Ultra-infectious indie pop fun...

There is something about Kiwi Jr. that is hard to ignore. They sound like a mixture of all the best bits of R.E.M., The Kinks, The Strokes, The Modern Lovers, Pavement and Lou Reed, but considering bassist Brian Murphy is in Alvvays this shouldn’t be surprising.

What is surprising is how uncluttered the songs are. Each one is filled to the rafters with deliriously catchy riffs, but their debut album ‘Football Money’ is filled with enough space to let the song breath and not feel jumbled.

Single ‘Leslie’ is a total banger. As the guitars jingle around we are swept away on a sea of euphoria, but after a few listens you start to get what the song is about. A story of college dropouts, police entanglements and sleeping your life away on sofas.

And this is what Kiwi Jr. do incredibly well. They hid their true intentions in plain sight and cover dark and lurid tales with a blanket of power- pop.

The star of the show is ‘Nothing Changes’. Here the band really let rip at their rivals and the modern world. Lyrics like "Everything is out of my price range...", "Digital skeletons crawling out of your mac book...", "Everyone roll their eyes in unison..." and "This boy knows I hate his band / Everyone looked like a lumberjack..." are as cutting as they’re funny. But they make you wince as much as giggle.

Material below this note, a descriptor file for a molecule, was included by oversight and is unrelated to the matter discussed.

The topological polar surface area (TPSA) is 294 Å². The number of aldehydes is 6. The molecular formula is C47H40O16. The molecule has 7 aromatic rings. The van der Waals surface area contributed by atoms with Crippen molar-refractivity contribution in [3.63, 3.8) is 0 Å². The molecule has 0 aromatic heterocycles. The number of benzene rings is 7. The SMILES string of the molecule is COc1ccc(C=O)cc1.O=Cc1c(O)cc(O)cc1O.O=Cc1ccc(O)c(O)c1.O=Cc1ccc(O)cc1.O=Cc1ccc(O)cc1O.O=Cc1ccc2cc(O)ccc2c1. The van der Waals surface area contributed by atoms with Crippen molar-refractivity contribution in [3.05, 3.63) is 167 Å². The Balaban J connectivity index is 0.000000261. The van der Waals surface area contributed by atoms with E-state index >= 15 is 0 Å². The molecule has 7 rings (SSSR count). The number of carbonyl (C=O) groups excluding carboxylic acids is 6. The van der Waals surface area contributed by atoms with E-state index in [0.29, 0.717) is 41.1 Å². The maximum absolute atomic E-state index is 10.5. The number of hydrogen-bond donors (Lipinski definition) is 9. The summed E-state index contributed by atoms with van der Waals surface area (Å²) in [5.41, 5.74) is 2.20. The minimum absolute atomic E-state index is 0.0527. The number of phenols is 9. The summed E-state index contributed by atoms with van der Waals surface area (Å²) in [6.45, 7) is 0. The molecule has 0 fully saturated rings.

Musically ‘Nothing Changes’ is a jangle power-pop gem. Album closer ‘Wicked Witches’ is what Lou Reed might have sounded like if he’d emerged in 2019. Chugging guitars are underpinned by delirious keyboards, giving the song a melancholy feel, and ending the album on reflective mood.

After listening to ‘Modern Football’ you are stuck by how catchy the whole thing is. The guitar riffs are the ideal mixture of jangle pop and post-punk. They immediately get lodged in your head, but there is an undercurrent of malice that sets Kiwi Jr. apart from their peers. But the stars of each song are the lyrics. There is an observational, almost Douglas Coupland feel to them that comes from not just living in the modern world but knowing out how it works. Much like characters in Coupland novels, Kiwi Jr. have an intelligence that exceed their Mac Jobs but they aren’t smart-arse enough to come off as grating. 

‘Football Money’ is one of those rare albums that gets better the more you play it as all those wonderful throw-away lines - “Stacking up records and setting it straight...” and “Sold your soul to saxophone Joe...” - get lodged in your head until the next one knocks it out.


Words: Nick Roseblade

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